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Surfing Safety: 9 Key Tips


You’ve followed the pros, you’ve watched the movies, you’ve even waxed up your first board. But before you paddle out for the very first time, there are a few surfing safety tips you need to know to ensure you have the time of your life without putting yourself in too much danger.

Before You Paddle Out


1. Understand The Ocean

Surfing safety begins with knowing what kind of ocean you’re entering. You should be aware of the water and weather conditions before you even head to the beach. Check Surfline for local water conditions, detailed forecasts, and live surf cameras. Don’t be afraid to ask questions– when you’re all set out to surf, stop by the lifeguard tower and ask your local guard where the safest spot is to paddle out.

Educate yourself on rip currents. Rip currents are narrow channels of powerful water that launches seaward. They form when waves break with stronger force in some areas than others, often over a sandbar and in relation to bathymetry (the depth of the ocean in relation to underwater terrain), sending that excess water forcefully out to sea. If you’re ever caught in a rip current, remain calm, float along the shoreline, and paddle shorebound at an angle when you have escaped the rip current.

2. Stretch

Warm, loose muscles help prevent injuries and keep you flexible. Flexibility is a total plus in surfing. The more comfortable your muscles are with bending, stretching and swerving, the more comfort and maneuverability you’ll have.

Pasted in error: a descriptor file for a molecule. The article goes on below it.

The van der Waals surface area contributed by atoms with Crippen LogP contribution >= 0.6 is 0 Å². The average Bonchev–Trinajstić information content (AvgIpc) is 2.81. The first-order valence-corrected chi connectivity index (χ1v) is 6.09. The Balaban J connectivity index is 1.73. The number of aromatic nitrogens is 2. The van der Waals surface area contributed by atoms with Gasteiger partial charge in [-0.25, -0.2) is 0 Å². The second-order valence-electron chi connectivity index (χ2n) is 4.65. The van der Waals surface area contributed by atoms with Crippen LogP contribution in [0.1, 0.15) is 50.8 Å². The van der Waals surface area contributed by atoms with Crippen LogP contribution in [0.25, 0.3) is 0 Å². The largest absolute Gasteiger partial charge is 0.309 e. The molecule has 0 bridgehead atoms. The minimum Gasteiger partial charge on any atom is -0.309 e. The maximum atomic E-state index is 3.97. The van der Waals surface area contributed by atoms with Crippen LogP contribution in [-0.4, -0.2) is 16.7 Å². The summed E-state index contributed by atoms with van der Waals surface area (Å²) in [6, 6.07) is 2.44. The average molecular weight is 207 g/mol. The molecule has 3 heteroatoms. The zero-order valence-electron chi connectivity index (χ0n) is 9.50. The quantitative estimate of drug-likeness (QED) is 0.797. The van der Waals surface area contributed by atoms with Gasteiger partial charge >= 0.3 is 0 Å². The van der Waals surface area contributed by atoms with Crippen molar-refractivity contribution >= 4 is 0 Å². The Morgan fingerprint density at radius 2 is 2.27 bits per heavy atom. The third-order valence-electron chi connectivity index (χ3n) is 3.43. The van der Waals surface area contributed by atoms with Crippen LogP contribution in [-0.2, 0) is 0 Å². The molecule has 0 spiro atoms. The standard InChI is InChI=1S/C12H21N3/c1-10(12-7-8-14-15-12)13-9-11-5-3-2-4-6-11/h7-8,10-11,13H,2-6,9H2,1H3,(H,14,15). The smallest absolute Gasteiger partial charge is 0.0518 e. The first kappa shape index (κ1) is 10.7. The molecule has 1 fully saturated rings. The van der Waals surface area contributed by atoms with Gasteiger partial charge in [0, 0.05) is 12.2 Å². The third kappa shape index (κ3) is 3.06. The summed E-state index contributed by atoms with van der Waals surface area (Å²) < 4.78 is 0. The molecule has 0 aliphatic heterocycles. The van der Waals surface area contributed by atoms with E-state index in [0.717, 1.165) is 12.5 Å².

3. Lather Up & Chow Down

Surfers tend to spend hours out in the water, losing track of time. Forgetting to apply sunscreen can lead to gnarly burns, dehydration, and serious skin diseases.

Trust us, we feel your stoke and want to hit the waves as quickly as you do, but skipping breakfast might not be the best call if you’re planning on surfing for more than an hour. Check out The Inertia’s suggestions for meals based on how long you plan on catching some waves.

4. Gearing Up

John John Florence rides a 6-0 round tail. Why can’t you? Well, technically, you can ride whatever board you’d like, but we highly suggest you begin with a foam board or a longboard. Shortboards are awesome for more advanced surfers looking to charge, but they’re pretty difficult to control and balance on when you’re still learning. Prevent wipeouts (and frustration) by starting out on a longer board. Keep surfing safety in mind while choosing your gear. 

Into The Blue


5. Duck Dives and Turtle Rolls

Paddling out is one of the most frustrating experiences for the new surfer. Paddling requires a great amount of upper body strength. When the waves are crashing pretty hard, it can feel near impossible to make it out to the lineup. There is hope, though! Practice duck diving under these thrashing waves to avoid being carried back to the shore every time a wave crashes. The Inertia has some tips on duck diving and turtle rolling, which is a better option for surfers on bigger boards. Learning these moves are key to surfing safety and will help you conserve energy for riding the waves.